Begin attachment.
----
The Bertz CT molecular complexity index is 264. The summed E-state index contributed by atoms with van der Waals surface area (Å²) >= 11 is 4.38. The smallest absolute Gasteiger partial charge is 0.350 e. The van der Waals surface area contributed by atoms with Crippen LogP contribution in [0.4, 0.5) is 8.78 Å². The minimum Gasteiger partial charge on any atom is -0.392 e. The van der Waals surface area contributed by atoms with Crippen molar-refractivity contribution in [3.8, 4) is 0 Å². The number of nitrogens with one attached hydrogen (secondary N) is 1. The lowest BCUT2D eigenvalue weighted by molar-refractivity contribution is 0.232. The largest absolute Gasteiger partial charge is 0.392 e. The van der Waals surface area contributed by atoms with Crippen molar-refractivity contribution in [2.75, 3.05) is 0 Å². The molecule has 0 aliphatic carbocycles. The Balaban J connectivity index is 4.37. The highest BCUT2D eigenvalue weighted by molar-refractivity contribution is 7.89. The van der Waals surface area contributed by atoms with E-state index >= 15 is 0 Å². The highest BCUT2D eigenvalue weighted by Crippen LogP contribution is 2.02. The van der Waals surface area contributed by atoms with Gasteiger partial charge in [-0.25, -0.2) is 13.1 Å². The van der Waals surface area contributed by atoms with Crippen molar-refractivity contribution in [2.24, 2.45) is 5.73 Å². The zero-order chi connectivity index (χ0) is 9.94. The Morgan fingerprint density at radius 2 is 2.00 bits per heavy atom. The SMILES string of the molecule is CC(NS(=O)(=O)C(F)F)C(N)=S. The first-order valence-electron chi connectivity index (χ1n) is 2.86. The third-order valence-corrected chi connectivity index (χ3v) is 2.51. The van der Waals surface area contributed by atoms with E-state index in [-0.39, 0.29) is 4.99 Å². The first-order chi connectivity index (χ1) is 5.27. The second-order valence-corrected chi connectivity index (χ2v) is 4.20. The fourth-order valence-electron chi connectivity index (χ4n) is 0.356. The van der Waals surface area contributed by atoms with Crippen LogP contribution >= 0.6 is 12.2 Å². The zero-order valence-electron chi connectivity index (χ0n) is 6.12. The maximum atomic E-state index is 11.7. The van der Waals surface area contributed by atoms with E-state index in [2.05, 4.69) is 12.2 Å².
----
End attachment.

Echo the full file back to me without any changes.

The Bertz CT molecular complexity index is 264. The summed E-state index contributed by atoms with van der Waals surface area (Å²) >= 11 is 4.38. The smallest absolute Gasteiger partial charge is 0.350 e. The van der Waals surface area contributed by atoms with Crippen LogP contribution in [0.4, 0.5) is 8.78 Å². The minimum Gasteiger partial charge on any atom is -0.392 e. The van der Waals surface area contributed by atoms with Crippen molar-refractivity contribution in [3.8, 4) is 0 Å². The number of nitrogens with one attached hydrogen (secondary N) is 1. The lowest BCUT2D eigenvalue weighted by molar-refractivity contribution is 0.232. The largest absolute Gasteiger partial charge is 0.392 e. The van der Waals surface area contributed by atoms with Crippen molar-refractivity contribution in [2.75, 3.05) is 0 Å². The molecule has 0 aliphatic carbocycles. The Balaban J connectivity index is 4.37. The highest BCUT2D eigenvalue weighted by molar-refractivity contribution is 7.89. The van der Waals surface area contributed by atoms with E-state index >= 15 is 0 Å². The highest BCUT2D eigenvalue weighted by Crippen LogP contribution is 2.02. The van der Waals surface area contributed by atoms with Gasteiger partial charge in [-0.25, -0.2) is 13.1 Å². The van der Waals surface area contributed by atoms with Crippen molar-refractivity contribution in [2.24, 2.45) is 5.73 Å². The zero-order chi connectivity index (χ0) is 9.94. The Morgan fingerprint density at radius 2 is 2.00 bits per heavy atom. The SMILES string of the molecule is CC(NS(=O)(=O)C(F)F)C(N)=S. The first-order valence-electron chi connectivity index (χ1n) is 2.86. The third-order valence-corrected chi connectivity index (χ3v) is 2.51. The van der Waals surface area contributed by atoms with E-state index in [-0.39, 0.29) is 4.99 Å². The first-order chi connectivity index (χ1) is 5.27. The second-order valence-corrected chi connectivity index (χ2v) is 4.20. The fourth-order valence-electron chi connectivity index (χ4n) is 0.356. The van der Waals surface area contributed by atoms with Crippen LogP contribution >= 0.6 is 12.2 Å². The zero-order valence-electron chi connectivity index (χ0n) is 6.12. The maximum atomic E-state index is 11.7. The van der Waals surface area contributed by atoms with E-state index in [2.05, 4.69) is 12.2 Å².